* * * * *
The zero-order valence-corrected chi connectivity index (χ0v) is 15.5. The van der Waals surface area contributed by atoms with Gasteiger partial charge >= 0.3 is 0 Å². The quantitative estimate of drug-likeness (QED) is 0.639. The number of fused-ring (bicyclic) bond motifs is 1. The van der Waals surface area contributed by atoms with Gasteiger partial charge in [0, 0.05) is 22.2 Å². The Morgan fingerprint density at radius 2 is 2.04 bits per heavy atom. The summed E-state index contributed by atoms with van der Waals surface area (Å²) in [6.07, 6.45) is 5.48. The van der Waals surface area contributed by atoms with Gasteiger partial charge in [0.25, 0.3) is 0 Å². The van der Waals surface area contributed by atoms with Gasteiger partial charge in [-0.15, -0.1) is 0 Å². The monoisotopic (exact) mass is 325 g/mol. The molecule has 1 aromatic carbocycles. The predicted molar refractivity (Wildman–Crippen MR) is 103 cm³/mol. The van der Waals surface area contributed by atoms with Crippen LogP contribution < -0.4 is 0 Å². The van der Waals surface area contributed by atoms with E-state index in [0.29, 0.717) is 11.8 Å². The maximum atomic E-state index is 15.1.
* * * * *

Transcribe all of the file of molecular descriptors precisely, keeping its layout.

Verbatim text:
The zero-order valence-corrected chi connectivity index (χ0v) is 15.5. The van der Waals surface area contributed by atoms with Gasteiger partial charge >= 0.3 is 0 Å². The quantitative estimate of drug-likeness (QED) is 0.639. The number of fused-ring (bicyclic) bond motifs is 1. The van der Waals surface area contributed by atoms with Gasteiger partial charge in [0, 0.05) is 22.2 Å². The Morgan fingerprint density at radius 2 is 2.04 bits per heavy atom. The summed E-state index contributed by atoms with van der Waals surface area (Å²) in [6.07, 6.45) is 5.48. The van der Waals surface area contributed by atoms with Gasteiger partial charge in [0.25, 0.3) is 0 Å². The van der Waals surface area contributed by atoms with Gasteiger partial charge in [-0.15, -0.1) is 0 Å². The monoisotopic (exact) mass is 325 g/mol. The molecule has 1 aromatic carbocycles. The predicted molar refractivity (Wildman–Crippen MR) is 103 cm³/mol. The van der Waals surface area contributed by atoms with Crippen LogP contribution < -0.4 is 0 Å². The van der Waals surface area contributed by atoms with E-state index in [0.29, 0.717) is 11.8 Å². The maximum atomic E-state index is 15.1.